Matigas Ang Ulo At Sumasagot? 4 Ways To Discipline Kids Who Refuse To Listenby Kitty Elicay .
Parents want their kids to grow up as confident, resilient, and independent adults, but how to deal with their stubbornness and temperament at a young age? While an outspoken and strong-willed child is admirable, it can be frustrating when you’re trying to discipline and they refuse to listen and do as they are told.
How to raise a strong-willed child
But being spirited or strong-willed doesn’t mean you have a “bad kid.” They simply want to do things on their own terms. Some experts even say that children who love saying "no," and who talk back should be welcomed. Kids should learn how to say no in a safe, supportive environment — the home. It helps develop critical thinking and will be useful in situations where they really need to assess what to say no to, such as drugs or alcohol and risky behavior.
If your child has the same personality and you are struggling to deal with their attitude, Janet Lansbury, a parenting adviser, author, and consultant, shares on her website some tips on how to deal with an emotional, strong-willed kid.
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1. Accept your children for who they are.
As parents, we try to empathize with what our kids are feeling. But strong-willed kids will often have intense, overblown reactions to the smallest things, especially when they’re tired or stressed, and it makes it hard to empathize with them.
“What’s important to keep in mind is that often their feelings aren’t actually about the event itself. Rather, the event serves as a catalyst that helps children release other stored feelings,” Lansbury shares.ADVERTISEMENT - CONTINUE READING BELOW
If you find it difficult to empathize, accept your child for who they are, instead. “This is a difficult shift of perspective for a parent, but wonderfully freeing when it clicks,” adds Lansbury. It shows that you trust your child, and are normalizing the way they process their emotions.
2. Your child’s intense feelings are actually due to fatigue, hunger, stress, rather than whatever topic they are shouting about.
Tantrums and outbursts can be alarming and you might think that your child has a serious problem. But the reason for the meltdown might be shallower than you thought. Consider that your child just wants to let out their emotions — let them vent and “trust, allow, and accept,” that they will be able to calm down on their own.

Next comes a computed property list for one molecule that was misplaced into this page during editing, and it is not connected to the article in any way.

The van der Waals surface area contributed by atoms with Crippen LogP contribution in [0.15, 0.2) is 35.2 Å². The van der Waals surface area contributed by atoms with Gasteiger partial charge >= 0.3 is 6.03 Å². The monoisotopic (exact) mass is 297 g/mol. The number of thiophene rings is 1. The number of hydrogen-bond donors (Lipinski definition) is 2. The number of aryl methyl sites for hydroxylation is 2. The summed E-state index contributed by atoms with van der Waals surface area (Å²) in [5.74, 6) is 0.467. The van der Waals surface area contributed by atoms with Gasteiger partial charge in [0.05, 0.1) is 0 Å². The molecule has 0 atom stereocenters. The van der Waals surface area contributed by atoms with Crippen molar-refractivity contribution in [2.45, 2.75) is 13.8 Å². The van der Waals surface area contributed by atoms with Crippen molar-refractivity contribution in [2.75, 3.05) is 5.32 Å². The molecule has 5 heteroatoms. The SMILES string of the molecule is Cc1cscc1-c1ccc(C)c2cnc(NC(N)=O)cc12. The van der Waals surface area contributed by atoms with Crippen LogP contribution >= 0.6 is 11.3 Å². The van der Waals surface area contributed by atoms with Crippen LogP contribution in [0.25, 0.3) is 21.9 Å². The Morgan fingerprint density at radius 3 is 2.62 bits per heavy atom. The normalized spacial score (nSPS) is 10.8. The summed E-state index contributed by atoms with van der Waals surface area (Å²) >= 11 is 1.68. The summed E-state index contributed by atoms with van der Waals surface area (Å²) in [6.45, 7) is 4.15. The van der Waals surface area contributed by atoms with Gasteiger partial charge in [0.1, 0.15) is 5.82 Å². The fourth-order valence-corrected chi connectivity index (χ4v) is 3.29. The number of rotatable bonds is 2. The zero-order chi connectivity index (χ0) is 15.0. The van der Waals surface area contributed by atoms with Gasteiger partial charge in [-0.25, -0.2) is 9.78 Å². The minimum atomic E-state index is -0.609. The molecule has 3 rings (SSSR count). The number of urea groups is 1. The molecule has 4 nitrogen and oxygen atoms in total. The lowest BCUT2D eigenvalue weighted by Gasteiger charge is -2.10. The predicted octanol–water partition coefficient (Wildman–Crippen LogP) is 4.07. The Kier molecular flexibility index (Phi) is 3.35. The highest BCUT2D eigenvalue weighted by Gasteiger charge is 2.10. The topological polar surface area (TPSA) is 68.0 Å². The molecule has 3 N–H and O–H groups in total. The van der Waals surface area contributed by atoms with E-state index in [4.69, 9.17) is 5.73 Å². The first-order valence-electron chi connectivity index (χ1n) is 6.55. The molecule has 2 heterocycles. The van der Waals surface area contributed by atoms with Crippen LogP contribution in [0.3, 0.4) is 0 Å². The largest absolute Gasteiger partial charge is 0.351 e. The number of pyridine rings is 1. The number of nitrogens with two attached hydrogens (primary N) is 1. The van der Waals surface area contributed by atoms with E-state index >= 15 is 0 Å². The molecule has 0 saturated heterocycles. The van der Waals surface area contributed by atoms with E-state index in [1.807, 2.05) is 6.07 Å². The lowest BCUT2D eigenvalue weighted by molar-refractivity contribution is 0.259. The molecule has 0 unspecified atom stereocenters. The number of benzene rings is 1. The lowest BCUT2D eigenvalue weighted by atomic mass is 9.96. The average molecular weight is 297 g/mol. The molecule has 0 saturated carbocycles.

Another tip: Introduce them to a quiet place — a safe space where they can cry without worrying about the consequences. Read here how a mom introduced the concept to her daughter and how she was able to lessen tantrums this way.
3. Set boundaries and explain it to your child calmly and firmly.
Rather than fearing your daughter’s emotional reactions, welcome it. As a parent, your child will still follow your lead so confidently set boundaries and explain to them why they need to be enforced. “When setting boundaries with a strong-willed child, we can expect a lot of venting and backlash. It’s all good,” Lansbury says.
4. Consequences should ideally be logical ones, emerging from the situation.
Consequences are different from punishment and should not be used as such. “They are honest expressions of our own limits and boundaries and, therefore, they build rather than erode trust,” Janet says.CONTINUE READING BELOWwatch now
Instead of saying, “If you don’t put your toys back in its proper place you won’t get merienda,” try this: “If you can help me clean up, I’d have more time to make you pasta for merienda. Maybe you’d like to help out with that, too!”
Though your child presents a strong exterior, at the end of the day, they’ll want nothing but your love and comfort. “When a child throws a tantrum, it is their way of telling you that ‘I need your help to control my emotions,’” says Tina Zamora, an educator and directress of Nest School for Whole Child Development, in a previous SmartParenting.com.ph article. “A lot of children do not know how to stop a tantrum. You are responsible [for] teaching them how to stop it.”
Remember that your child sees you as their safe space and meltdowns happen when you’re around precisely because she has a secure relationship with you. She trusts that you would know what to do. So the next time you start losing your patience trying to deal with her outburst, focus on this. Instead of thinking, “What’s wrong with my child,” think, “She needs me.” This change in perspective will help you calm down and be more responsive to whatever your child is feeling.
Teaching your kids how focus can also help them calm down. Click here for a mom's discipline strategy that she got from her child's therapist.